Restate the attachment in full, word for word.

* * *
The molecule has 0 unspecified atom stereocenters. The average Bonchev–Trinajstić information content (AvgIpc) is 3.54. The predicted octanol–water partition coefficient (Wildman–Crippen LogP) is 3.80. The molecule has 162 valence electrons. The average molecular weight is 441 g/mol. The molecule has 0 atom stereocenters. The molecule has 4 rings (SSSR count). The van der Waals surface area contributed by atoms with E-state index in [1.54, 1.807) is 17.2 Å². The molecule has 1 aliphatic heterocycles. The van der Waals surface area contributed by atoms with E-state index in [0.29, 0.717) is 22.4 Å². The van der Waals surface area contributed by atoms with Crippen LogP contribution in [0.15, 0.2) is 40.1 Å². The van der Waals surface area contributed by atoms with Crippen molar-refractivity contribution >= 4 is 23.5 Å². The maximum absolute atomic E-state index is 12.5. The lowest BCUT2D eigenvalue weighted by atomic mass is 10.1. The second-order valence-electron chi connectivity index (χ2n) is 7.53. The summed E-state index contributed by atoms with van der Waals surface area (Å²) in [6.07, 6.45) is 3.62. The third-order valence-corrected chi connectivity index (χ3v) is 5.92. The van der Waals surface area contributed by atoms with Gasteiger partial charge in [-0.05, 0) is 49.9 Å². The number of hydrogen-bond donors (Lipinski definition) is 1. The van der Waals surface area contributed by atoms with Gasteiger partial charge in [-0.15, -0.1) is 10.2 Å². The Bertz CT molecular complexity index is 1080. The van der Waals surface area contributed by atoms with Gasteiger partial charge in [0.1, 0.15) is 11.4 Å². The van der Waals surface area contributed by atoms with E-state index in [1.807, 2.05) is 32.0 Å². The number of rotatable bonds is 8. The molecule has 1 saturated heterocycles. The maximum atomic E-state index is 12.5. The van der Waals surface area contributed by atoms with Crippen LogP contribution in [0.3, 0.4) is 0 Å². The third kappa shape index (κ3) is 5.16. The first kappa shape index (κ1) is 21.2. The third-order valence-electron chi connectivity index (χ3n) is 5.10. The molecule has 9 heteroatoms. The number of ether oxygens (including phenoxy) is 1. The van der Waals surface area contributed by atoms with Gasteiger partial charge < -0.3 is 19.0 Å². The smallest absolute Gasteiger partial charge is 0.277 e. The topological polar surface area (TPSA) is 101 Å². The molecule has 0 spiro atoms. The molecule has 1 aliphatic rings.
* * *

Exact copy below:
The molecule has 0 unspecified atom stereocenters. The average Bonchev–Trinajstić information content (AvgIpc) is 3.54. The predicted octanol–water partition coefficient (Wildman–Crippen LogP) is 3.80. The molecule has 162 valence electrons. The average molecular weight is 441 g/mol. The molecule has 0 atom stereocenters. The molecule has 4 rings (SSSR count). The van der Waals surface area contributed by atoms with E-state index in [1.54, 1.807) is 17.2 Å². The molecule has 1 aliphatic heterocycles. The van der Waals surface area contributed by atoms with E-state index in [0.29, 0.717) is 22.4 Å². The van der Waals surface area contributed by atoms with Crippen LogP contribution in [0.15, 0.2) is 40.1 Å². The van der Waals surface area contributed by atoms with Crippen molar-refractivity contribution >= 4 is 23.5 Å². The maximum absolute atomic E-state index is 12.5. The lowest BCUT2D eigenvalue weighted by atomic mass is 10.1. The second-order valence-electron chi connectivity index (χ2n) is 7.53. The summed E-state index contributed by atoms with van der Waals surface area (Å²) in [6.07, 6.45) is 3.62. The third-order valence-corrected chi connectivity index (χ3v) is 5.92. The van der Waals surface area contributed by atoms with Gasteiger partial charge in [-0.05, 0) is 49.9 Å². The number of hydrogen-bond donors (Lipinski definition) is 1. The van der Waals surface area contributed by atoms with Gasteiger partial charge in [-0.15, -0.1) is 10.2 Å². The Bertz CT molecular complexity index is 1080. The van der Waals surface area contributed by atoms with Gasteiger partial charge in [0.1, 0.15) is 11.4 Å². The van der Waals surface area contributed by atoms with E-state index in [1.807, 2.05) is 32.0 Å². The number of rotatable bonds is 8. The molecule has 1 saturated heterocycles. The maximum atomic E-state index is 12.5. The van der Waals surface area contributed by atoms with Crippen LogP contribution in [0.3, 0.4) is 0 Å². The third kappa shape index (κ3) is 5.16. The first kappa shape index (κ1) is 21.2. The third-order valence-electron chi connectivity index (χ3n) is 5.10. The molecule has 9 heteroatoms. The number of ether oxygens (including phenoxy) is 1. The van der Waals surface area contributed by atoms with Gasteiger partial charge < -0.3 is 19.0 Å². The smallest absolute Gasteiger partial charge is 0.277 e. The topological polar surface area (TPSA) is 101 Å². The molecule has 0 spiro atoms. The molecule has 1 aliphatic rings.